Tag Archives: Slapstick

Helpless and vile

Consider: We were at the center of the lives of those who cared for us.  They could be heroically Christian in their own eyes only if Eliza and I remained helpless and vile.  If we became openly wise and self-reliant, they would become our drab and inferior assistants.  If we became capable of going out into the world, they might lose their apartments, their color televisions, their illusions of being sorts of doctors and nurses, and their high-paying jobs.

So, from the very first, and without quite knowing what they were doing, I am sure, they begged us a thousand times a day to go on being helpless and vile.

There was only one small advancement they wished us to make up the ladder of human achievements.  They hoped with all their hearts that we would become toilet-trained.

– Dr. Wilbur Swain, Slapstick (Kurt Vonnegut)

Anything it is supposed to be

When I became a pediatrician, practicing rural medicine in the mansion where I was raised, I often told myself about this childish patient or that one, remembering my own childhood:  “This person has just arrived on this planet, knows nothing about it, has no standards by which to judge it.  This person does not care what it becomes.  It is eager to become absolutely anything it is supposed to be.”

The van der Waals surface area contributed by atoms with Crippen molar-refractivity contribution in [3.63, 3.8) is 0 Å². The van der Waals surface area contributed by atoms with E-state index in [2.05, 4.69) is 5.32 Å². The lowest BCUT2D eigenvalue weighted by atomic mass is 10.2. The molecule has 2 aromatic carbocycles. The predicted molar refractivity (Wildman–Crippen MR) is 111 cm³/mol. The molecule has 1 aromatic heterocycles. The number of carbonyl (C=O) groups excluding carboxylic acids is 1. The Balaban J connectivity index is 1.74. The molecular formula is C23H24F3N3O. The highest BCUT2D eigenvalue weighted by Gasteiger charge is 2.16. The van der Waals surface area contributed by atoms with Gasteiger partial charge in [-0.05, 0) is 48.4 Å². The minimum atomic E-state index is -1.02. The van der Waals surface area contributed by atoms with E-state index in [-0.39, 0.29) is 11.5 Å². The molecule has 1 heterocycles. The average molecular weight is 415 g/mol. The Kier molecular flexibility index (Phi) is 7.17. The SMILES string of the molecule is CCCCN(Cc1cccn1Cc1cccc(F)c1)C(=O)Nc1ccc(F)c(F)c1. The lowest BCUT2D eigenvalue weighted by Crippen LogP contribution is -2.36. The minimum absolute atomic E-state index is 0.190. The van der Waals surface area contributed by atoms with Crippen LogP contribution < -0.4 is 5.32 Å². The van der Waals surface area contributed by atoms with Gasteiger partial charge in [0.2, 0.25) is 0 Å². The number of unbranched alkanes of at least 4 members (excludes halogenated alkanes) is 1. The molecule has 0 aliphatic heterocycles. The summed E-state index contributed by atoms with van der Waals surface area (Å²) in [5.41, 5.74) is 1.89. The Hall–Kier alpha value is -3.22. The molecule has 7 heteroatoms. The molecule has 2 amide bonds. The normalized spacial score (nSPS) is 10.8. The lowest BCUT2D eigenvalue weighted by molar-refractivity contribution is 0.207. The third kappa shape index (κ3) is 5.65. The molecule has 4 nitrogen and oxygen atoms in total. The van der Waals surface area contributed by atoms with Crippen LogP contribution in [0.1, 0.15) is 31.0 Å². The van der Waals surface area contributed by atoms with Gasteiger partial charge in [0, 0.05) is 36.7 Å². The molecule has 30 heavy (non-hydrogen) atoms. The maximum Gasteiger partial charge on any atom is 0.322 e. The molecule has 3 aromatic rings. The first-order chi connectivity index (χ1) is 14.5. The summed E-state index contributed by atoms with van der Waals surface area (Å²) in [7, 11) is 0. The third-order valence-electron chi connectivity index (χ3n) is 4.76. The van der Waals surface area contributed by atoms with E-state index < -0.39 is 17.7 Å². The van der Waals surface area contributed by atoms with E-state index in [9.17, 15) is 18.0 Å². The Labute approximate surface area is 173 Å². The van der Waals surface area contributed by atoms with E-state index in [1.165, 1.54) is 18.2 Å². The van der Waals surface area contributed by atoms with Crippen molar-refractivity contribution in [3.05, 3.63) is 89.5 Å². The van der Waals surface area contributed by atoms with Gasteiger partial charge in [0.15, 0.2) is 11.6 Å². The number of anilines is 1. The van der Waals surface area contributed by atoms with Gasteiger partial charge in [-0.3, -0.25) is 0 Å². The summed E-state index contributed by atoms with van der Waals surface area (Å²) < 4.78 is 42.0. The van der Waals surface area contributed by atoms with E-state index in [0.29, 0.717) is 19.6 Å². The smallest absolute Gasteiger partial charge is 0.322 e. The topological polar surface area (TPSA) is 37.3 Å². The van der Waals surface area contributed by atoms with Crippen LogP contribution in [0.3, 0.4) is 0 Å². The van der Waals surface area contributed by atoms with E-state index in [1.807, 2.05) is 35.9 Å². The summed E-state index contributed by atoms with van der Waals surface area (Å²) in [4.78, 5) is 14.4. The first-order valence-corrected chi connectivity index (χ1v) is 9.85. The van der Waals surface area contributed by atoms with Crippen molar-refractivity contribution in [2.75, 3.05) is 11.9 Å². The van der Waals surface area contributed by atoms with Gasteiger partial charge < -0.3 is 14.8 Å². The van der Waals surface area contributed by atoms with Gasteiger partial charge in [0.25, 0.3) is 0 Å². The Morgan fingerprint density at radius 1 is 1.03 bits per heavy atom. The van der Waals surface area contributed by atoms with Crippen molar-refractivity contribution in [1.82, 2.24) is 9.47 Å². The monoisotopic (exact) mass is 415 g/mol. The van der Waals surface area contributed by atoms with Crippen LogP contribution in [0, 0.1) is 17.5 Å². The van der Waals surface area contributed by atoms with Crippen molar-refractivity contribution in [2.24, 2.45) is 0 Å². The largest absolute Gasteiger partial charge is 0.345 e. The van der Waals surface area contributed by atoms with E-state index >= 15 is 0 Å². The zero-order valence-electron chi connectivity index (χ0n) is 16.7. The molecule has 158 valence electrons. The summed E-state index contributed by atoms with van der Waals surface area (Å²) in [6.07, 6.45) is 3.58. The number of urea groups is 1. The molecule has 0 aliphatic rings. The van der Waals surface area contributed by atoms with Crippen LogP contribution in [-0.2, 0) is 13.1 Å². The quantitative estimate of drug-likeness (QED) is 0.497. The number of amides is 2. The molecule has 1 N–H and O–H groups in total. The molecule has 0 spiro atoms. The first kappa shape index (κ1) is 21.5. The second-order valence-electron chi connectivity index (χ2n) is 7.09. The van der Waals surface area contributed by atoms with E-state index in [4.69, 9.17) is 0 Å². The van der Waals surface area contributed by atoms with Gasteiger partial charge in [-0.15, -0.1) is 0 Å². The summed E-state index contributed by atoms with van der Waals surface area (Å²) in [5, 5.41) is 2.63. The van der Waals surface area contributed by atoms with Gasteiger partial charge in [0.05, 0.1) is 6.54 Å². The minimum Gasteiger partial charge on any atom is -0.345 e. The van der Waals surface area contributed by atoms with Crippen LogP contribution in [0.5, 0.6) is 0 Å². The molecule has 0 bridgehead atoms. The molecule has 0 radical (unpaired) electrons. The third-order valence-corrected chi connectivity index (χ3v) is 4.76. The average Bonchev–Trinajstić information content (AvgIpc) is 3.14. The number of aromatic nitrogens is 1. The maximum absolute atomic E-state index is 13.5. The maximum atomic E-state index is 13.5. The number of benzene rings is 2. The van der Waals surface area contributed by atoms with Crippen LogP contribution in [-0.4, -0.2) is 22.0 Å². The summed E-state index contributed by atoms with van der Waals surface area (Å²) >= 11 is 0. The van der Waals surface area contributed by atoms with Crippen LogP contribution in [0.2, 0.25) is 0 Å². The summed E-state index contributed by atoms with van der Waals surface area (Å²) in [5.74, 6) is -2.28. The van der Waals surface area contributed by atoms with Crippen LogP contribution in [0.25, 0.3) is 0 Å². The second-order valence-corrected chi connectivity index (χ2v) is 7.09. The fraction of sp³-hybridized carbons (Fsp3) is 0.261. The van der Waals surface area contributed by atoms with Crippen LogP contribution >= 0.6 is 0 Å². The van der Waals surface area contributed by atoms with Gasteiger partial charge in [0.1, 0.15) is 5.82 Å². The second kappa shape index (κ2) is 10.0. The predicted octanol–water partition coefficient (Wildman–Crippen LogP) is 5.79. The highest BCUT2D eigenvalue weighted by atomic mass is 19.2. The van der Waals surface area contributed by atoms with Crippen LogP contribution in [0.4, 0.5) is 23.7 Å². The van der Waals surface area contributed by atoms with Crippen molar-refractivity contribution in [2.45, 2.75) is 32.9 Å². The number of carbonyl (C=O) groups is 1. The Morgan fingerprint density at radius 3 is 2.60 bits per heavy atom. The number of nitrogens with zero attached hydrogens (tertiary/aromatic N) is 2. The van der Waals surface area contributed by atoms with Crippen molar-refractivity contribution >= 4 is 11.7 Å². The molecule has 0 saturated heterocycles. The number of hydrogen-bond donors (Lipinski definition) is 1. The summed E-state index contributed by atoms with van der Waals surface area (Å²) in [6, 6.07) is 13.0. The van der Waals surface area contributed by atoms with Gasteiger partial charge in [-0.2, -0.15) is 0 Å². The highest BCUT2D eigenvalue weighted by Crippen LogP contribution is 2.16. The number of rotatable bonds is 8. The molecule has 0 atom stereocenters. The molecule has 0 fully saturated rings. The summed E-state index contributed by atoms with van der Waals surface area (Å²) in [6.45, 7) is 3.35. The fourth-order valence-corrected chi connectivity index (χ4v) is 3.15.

– Dr. Wilbur Swain, Slapstick (Kurt Vonnegut)

This meat hates pain

I am fonder of my middle name, which is “Daffodil-11.”  And I have written this poem about it, and about life itself, of course:
“I was those seeds,
“I am this meat,
“This meat hates pain,
“This meat must eat.
“This meat must sleep,
“This meat must dream,
“This meat must laugh,
“This meat must scream.
“But when, as meat,
“It’s had its fill,
“Please plant it as
“A Daffodil.”

– Dr. Wilbur Swain, Slapstick (Kurt Vonnegut)

A little less love

Love is where you find it.  I think it is foolish to go looking for it, and I think it can often be poisonous.

I wish that people who are conventionally supposed to love each other would say to each other, when they fight, “Please – a little less love, and a little more common decency.”

– Kurt Vonnegut, Slapstick